Dialog Box

Loading...

Vale

MOYA O'SULLIVAN. 

30 November 1926 – 16 January 2018

Actor

Moya O'Sullivan was a versatile actor indeed!  I believe she commenced her career working in radio - and legend has it she appeared rather suddenly 'on the scene' - playing a lead in an ABC Drama and was wonderful. She was in a very popular comedy series "Life with Dexter" playing Willie Fennell's wife.

There was a long career in the Advertising world doing voiceovers - where her skill quickly put her at the top of the list.  I first met Moya in 1961 at the Independent - she played "Sylvia" in "The Women" and had a huge success with the role - it's a cracker of a part and Moy grabbed it with both hands!  I was an ASM (as well as playing a role) so was able to watch her every night - what a lesson!  And I was lucky enough to be ASM on "A Period of Adjustment" by Tennessee Williams - Moy played a rather 'mousey' role - so different to "Sylvia"!  It was about this time she got her driver's license and told me that she'd had trouble working out how to get to the Independent - because she could only turn left (!)  she found turning "right" too scary!  She lived somewhere like Double Bay so I can only image how she worked that one out!!!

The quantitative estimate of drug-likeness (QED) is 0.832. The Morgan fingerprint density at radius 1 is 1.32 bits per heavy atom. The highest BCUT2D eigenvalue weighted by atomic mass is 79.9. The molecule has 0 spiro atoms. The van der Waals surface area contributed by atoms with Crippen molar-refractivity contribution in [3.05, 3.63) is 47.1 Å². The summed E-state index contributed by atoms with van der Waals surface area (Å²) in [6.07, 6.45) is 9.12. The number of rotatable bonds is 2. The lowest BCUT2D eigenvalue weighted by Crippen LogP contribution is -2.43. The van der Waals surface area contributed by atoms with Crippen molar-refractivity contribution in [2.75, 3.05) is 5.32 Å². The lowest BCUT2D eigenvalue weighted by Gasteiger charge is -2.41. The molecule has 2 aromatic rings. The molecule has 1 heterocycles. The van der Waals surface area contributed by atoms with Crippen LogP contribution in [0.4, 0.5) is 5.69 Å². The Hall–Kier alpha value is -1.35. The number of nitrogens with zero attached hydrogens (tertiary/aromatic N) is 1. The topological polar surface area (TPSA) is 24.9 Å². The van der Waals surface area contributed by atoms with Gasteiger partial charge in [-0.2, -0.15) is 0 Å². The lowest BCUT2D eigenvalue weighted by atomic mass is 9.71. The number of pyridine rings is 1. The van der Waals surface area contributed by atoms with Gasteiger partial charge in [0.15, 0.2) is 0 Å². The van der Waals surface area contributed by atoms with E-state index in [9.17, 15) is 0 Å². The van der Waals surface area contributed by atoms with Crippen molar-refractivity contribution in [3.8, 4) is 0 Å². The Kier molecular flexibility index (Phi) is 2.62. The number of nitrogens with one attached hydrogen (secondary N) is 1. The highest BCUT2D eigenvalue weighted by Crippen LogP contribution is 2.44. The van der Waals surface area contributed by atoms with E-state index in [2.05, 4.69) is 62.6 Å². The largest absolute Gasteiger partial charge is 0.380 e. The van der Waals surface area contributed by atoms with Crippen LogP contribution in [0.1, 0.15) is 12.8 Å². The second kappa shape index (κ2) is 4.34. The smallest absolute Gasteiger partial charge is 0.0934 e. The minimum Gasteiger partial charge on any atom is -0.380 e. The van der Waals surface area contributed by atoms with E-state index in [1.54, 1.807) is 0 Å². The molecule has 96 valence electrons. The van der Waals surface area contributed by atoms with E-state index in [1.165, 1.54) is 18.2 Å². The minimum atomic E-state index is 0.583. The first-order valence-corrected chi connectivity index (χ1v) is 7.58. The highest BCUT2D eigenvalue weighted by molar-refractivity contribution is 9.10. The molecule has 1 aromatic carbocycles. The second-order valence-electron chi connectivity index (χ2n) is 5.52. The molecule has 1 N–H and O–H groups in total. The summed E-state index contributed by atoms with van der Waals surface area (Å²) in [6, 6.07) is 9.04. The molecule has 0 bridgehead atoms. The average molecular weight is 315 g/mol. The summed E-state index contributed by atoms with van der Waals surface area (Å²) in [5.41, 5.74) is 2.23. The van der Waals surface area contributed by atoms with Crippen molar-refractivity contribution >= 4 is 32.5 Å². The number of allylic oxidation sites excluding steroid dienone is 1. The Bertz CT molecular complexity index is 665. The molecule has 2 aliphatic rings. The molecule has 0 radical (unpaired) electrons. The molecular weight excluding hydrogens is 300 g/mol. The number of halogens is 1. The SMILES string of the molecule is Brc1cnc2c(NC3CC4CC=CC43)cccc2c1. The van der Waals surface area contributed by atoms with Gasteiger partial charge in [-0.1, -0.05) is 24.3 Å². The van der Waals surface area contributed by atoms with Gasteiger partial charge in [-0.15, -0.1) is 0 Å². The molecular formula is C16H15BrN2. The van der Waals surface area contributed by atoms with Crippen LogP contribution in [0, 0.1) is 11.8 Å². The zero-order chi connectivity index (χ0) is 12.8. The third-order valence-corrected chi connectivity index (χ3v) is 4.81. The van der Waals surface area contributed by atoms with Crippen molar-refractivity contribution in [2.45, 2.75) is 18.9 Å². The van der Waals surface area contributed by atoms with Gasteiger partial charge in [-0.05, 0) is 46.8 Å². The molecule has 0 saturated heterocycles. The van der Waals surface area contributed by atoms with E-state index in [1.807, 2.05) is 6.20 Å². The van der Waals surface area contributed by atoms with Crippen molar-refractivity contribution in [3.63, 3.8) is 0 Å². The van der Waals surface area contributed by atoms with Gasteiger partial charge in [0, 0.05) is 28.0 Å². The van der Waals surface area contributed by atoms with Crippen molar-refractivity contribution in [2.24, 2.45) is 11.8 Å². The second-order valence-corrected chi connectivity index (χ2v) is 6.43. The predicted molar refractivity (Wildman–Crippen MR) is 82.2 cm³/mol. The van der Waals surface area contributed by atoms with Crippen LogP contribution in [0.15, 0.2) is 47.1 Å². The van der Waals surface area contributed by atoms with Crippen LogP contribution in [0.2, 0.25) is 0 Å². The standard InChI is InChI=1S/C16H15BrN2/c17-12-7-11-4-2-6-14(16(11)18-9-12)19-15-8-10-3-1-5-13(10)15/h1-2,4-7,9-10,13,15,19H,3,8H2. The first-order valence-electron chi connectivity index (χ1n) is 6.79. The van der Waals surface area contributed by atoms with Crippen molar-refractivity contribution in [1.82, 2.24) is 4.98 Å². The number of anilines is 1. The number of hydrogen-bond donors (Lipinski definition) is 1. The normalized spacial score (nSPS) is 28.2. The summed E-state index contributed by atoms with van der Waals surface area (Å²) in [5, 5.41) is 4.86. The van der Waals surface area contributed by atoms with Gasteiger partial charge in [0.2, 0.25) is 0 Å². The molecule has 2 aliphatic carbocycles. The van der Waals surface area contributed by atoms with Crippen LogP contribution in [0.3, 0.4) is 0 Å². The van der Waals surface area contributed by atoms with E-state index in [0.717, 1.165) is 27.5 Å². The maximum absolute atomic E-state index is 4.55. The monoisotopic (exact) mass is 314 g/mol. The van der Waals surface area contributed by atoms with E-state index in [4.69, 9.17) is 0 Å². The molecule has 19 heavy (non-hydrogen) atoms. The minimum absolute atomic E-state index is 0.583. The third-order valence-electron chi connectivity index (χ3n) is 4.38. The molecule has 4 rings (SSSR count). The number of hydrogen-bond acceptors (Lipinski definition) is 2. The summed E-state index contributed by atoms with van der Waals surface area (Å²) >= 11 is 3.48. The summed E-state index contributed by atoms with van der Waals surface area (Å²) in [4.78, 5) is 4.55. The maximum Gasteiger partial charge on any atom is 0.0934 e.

We shared 'digs' in London where she worked in Television as well as Stage, she got a good role in the West End in a play starring Ronnie Fraser (the UK actor) Suzannah York, Moy played Annette Crosbie's 'mother' - only one scene but she made it a highlight - she returned to Australia shortly after and continued her career - voicing ads, doing a few plays, television, including a good long run in "Neighbours".

Moy also spent many years on the Board of the "Actors' Benevolent Fund" -our Charity that she was always passionately supporting.  She was great to work with - down to earth and yet firm in her belief of the respect acting should be given - I shall miss her - the talent, the laughs and our friendship which lasted for so long - she was one of the best!  

Maggie Dence - MEAA member since 1962